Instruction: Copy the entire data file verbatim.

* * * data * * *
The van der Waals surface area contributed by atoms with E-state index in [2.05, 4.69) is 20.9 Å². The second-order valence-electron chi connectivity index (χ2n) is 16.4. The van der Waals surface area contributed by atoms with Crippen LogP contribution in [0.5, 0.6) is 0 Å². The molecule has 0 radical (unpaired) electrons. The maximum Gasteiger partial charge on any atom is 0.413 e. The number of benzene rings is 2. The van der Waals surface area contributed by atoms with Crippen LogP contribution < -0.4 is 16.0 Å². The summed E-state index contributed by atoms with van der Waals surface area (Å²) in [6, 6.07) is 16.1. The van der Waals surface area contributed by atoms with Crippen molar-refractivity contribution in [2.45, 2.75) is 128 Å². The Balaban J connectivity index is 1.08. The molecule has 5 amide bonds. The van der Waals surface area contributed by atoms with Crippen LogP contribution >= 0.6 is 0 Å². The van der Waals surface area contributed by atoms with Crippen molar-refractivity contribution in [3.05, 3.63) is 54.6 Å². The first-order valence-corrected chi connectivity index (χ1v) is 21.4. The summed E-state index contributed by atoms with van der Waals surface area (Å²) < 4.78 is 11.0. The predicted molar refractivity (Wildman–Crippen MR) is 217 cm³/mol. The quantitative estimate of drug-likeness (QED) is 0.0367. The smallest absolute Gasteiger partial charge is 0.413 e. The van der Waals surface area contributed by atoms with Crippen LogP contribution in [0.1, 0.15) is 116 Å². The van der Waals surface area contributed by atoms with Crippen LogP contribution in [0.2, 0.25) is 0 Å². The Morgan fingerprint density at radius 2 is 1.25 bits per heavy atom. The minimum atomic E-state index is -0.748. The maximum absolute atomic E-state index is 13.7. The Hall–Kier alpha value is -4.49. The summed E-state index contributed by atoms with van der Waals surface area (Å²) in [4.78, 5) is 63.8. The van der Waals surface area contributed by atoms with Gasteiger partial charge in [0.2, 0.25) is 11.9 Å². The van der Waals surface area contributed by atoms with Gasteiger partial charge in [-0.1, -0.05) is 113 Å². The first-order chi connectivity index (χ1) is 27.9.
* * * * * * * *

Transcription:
The van der Waals surface area contributed by atoms with E-state index in [2.05, 4.69) is 20.9 Å². The second-order valence-electron chi connectivity index (χ2n) is 16.4. The van der Waals surface area contributed by atoms with Crippen LogP contribution in [0.5, 0.6) is 0 Å². The molecule has 0 radical (unpaired) electrons. The maximum Gasteiger partial charge on any atom is 0.413 e. The number of benzene rings is 2. The van der Waals surface area contributed by atoms with Crippen LogP contribution < -0.4 is 16.0 Å². The summed E-state index contributed by atoms with van der Waals surface area (Å²) in [6, 6.07) is 16.1. The van der Waals surface area contributed by atoms with Crippen molar-refractivity contribution in [2.45, 2.75) is 128 Å². The Balaban J connectivity index is 1.08. The molecule has 5 amide bonds. The van der Waals surface area contributed by atoms with Crippen LogP contribution >= 0.6 is 0 Å². The van der Waals surface area contributed by atoms with Crippen molar-refractivity contribution in [3.05, 3.63) is 54.6 Å². The first-order valence-corrected chi connectivity index (χ1v) is 21.4. The summed E-state index contributed by atoms with van der Waals surface area (Å²) < 4.78 is 11.0. The predicted molar refractivity (Wildman–Crippen MR) is 217 cm³/mol. The quantitative estimate of drug-likeness (QED) is 0.0367. The smallest absolute Gasteiger partial charge is 0.413 e. The van der Waals surface area contributed by atoms with Crippen LogP contribution in [0.1, 0.15) is 116 Å². The van der Waals surface area contributed by atoms with Crippen LogP contribution in [0.2, 0.25) is 0 Å². The Morgan fingerprint density at radius 2 is 1.25 bits per heavy atom. The minimum atomic E-state index is -0.748. The maximum absolute atomic E-state index is 13.7. The Hall–Kier alpha value is -4.49. The summed E-state index contributed by atoms with van der Waals surface area (Å²) in [4.78, 5) is 63.8. The van der Waals surface area contributed by atoms with Gasteiger partial charge in [0.2, 0.25) is 11.9 Å². The van der Waals surface area contributed by atoms with Gasteiger partial charge in [-0.1, -0.05) is 113 Å². The first-order chi connectivity index (χ1) is 27.9.